Committee of Supply debate: Ministry of Health

Making the switch, relishing the challenges

For Ms Ong Shu Fen, community nursing requires her to think on her feet and be a lot more independent. She relishes the challenges, and says the rapport with patients is very strong, such that "sometimes they come to feel like your friends".
For Ms Ong Shu Fen, community nursing requires her to think on her feet and be a lot more independent. She relishes the challenges, and says the rapport with patients is very strong, such that "sometimes they come to feel like your friends".ST PHOTO: DESMOND WEE

Ms Ong Shu Fen decided to make the switch to community nursing 21/2 years ago, after two years of working in a hospital ward.

Her current role requires her to think on her feet and be a lot more independent, challenges that she relishes.

"The learning curve is very steep; your skills must be very good and you need to know a lot," said the 28-year-old senior staff nurse. "In the hospital... you have the help of speciality nurses, but you don't have that in people's homes."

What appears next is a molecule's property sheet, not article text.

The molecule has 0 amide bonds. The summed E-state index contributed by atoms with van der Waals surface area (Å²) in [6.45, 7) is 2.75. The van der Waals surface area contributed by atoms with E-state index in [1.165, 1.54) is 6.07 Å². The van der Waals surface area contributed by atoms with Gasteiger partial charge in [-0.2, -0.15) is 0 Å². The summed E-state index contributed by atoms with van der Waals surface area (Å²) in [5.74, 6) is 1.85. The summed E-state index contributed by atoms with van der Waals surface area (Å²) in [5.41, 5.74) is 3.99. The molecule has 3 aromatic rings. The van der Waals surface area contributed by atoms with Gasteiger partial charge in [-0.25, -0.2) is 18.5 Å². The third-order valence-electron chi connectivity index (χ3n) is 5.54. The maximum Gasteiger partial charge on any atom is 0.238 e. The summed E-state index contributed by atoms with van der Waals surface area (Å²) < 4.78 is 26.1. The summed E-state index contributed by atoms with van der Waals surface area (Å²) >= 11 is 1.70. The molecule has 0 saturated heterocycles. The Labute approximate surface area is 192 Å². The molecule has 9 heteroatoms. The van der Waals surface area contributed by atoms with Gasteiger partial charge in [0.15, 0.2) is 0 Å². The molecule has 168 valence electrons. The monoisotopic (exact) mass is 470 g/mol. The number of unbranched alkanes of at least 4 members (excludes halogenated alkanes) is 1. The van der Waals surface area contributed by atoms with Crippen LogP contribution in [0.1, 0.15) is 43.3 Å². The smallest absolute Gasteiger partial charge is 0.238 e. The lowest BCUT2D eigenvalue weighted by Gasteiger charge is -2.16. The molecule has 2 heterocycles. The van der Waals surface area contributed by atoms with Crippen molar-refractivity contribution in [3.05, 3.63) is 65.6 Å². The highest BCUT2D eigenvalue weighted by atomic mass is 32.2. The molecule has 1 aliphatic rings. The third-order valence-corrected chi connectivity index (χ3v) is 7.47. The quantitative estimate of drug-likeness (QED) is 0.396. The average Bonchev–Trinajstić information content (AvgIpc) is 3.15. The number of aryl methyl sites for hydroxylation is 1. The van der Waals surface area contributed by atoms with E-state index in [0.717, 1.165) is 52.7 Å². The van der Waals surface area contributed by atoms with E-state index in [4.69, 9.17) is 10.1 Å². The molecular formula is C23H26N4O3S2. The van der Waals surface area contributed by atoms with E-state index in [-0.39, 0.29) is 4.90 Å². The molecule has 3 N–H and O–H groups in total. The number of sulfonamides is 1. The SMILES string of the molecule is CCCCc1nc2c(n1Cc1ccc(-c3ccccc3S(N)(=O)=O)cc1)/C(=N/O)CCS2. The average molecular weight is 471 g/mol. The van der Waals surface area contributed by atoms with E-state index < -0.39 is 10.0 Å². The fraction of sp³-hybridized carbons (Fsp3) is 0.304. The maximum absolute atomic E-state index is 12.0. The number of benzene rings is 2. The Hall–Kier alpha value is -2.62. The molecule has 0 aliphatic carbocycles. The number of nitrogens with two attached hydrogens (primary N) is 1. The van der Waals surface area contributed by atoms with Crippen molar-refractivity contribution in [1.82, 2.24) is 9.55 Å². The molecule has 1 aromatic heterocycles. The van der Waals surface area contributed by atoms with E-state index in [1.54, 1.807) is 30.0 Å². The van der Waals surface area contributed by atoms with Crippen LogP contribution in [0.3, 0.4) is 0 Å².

For example, after conducting a physical examination, she has to draw her own conclusions on what the patient needs before she speaks with a doctor.

"The consultant will ask you what you think is happening, so you really need to have critical thinking skills," said Ms Ong, who is on Khoo Teck Puat Hospital's ageing-in-place community care team.

She also has to deal with sensitive social issues, such as discussing end-of-life care with her patients' family members.

"The rapport you build with the patients is very strong," she said.

"In the hospital, you see them only until they are discharged, but in community care, you see them for months and sometimes they come to feel like your friends."

Linette Lai

A version of this article appeared in the print edition of The Straits Times on March 10, 2017, with the headline 'Making the switch, relishing the challenges'. Print Edition | Subscribe